@fizzbanger Well unlike these fine folks I didn’t score well on the ASVAB I recall my recruiter telling me it was no big deal since I could eventually apply for any job upon picking an initial job out of the selection. I just wanted to do journalism, which I did test good enough for but my conditions were whacky, because I finished my senior year at a San Diego Charter School, recognized by WASC, but the military for some reason treats it differently, allowing me to qualify for only “some” jobs. So I thought to myself, “thats funny.” You know who didn’t care about my charter school situation? College :D. Yes it’s true you can do military and music, “jimi hendrix did it” but I think I would want to have just done one thing and excel at it, you know? Like just dedicate the rest of my 20’s to it. I would however, in a heartbeat, join the military upon a draft anytime.

mrrich724's avatar

@Ron_C I completely agree with you, and thanks for serving our country. But every once in a while, I get the voice that says, it doesn’t matter, it’s still your country.

Obviously the voice isn’t loud enough though, LOL

Ron_C's avatar

@mrrich724 I get uncomfortable with people thanking me for my service. Mostly because we had to maintain a low profile when we got back from Vietnam. Also, I would have joined regardless, because I was fascinated by the ocean since I was a small child. Add to that, they trained me in my hobby, electronics, there was no way I would avoid the Navy.

So, I’m glad you agree but please don’t thank me for “following my bliss”. I had a little more than a year fighting a war that shouldn’t have been but the rest was pretty good.

mrrich724's avatar

Okie dokie, unthank you then! LOL

Regardless of what you got out of it (I think you will always get something out of an experience like that, and I don’t believe altruism exists), I thank service men/women because even if you are doing what you love, it takes something a little extra special to go to WAR, for a month, much less a year, much less what our soldiers are doing now. . . two, three + tours of duty.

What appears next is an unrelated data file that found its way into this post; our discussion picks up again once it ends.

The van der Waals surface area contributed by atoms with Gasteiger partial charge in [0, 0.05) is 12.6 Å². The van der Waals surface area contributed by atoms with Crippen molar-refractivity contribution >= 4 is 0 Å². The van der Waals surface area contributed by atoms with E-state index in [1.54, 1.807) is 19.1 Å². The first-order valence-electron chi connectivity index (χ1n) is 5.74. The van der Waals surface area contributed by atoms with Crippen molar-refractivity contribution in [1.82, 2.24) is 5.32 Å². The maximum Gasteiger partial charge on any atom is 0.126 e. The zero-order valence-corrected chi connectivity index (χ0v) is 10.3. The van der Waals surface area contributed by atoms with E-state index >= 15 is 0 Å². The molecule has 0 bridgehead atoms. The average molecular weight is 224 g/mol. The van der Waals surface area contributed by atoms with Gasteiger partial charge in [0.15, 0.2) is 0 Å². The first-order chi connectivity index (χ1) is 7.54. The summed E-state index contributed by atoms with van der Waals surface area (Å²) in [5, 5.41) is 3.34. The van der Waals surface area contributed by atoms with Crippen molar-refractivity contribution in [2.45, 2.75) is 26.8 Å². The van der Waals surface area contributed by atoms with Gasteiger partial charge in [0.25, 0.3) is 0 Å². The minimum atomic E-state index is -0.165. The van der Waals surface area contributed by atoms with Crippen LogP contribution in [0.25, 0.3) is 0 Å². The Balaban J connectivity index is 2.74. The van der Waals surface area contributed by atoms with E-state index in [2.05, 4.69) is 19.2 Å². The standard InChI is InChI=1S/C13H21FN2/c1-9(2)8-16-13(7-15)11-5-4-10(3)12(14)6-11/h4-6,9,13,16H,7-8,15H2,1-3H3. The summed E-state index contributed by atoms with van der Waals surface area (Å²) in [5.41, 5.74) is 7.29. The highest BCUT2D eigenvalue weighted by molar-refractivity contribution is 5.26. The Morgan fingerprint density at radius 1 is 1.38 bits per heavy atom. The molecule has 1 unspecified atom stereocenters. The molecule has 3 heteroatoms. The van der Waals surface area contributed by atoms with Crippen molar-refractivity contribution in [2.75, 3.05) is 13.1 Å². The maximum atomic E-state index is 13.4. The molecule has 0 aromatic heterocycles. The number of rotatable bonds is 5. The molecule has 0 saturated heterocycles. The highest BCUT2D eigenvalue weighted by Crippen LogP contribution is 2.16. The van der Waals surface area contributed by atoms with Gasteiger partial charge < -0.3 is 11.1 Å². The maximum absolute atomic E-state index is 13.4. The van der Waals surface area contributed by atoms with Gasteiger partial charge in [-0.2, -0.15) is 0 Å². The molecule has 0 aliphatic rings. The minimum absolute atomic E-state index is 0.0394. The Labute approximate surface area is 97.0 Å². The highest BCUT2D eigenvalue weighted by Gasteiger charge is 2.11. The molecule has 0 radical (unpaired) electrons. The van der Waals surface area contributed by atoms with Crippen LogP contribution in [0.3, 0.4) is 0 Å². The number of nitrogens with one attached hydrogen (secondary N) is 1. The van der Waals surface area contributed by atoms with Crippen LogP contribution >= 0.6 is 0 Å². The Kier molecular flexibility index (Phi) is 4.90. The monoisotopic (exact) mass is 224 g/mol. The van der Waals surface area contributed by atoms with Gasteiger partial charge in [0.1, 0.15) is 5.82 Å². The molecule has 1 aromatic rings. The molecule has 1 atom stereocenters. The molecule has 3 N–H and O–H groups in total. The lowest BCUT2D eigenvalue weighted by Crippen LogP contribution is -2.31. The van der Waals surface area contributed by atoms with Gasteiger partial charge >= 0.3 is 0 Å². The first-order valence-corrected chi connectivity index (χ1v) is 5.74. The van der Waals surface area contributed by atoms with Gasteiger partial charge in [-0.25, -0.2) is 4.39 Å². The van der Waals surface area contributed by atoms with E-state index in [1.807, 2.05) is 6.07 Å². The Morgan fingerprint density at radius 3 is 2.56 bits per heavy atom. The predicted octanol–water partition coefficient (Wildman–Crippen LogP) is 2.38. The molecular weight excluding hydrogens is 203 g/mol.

A year fighting a war, pointless war or not, is more than a majority of Americans would be able to do.

I was on the phone with my brother in law a few days ago, it was the day he was deploying for the FOURTH time, this time to Afghanistan. I wanted to thank him, but after being overwhelmed with thoughts about doing 4 tours, and being completely willing to keep going back, I was speechless.

fizzbanger's avatar

@dreamwolf Wow, I never heard about problems with charter schools. Sounds like a bad recruiter. I went through three of ‘em myself when I decided to enlist in the Navy before finding a helpful dude that actually got me where I wanted to go. One told me I only had one rate to choose from because my ASVAB was high (what?). Patience with people that suck at their job is kind of part of being in the military. Haha.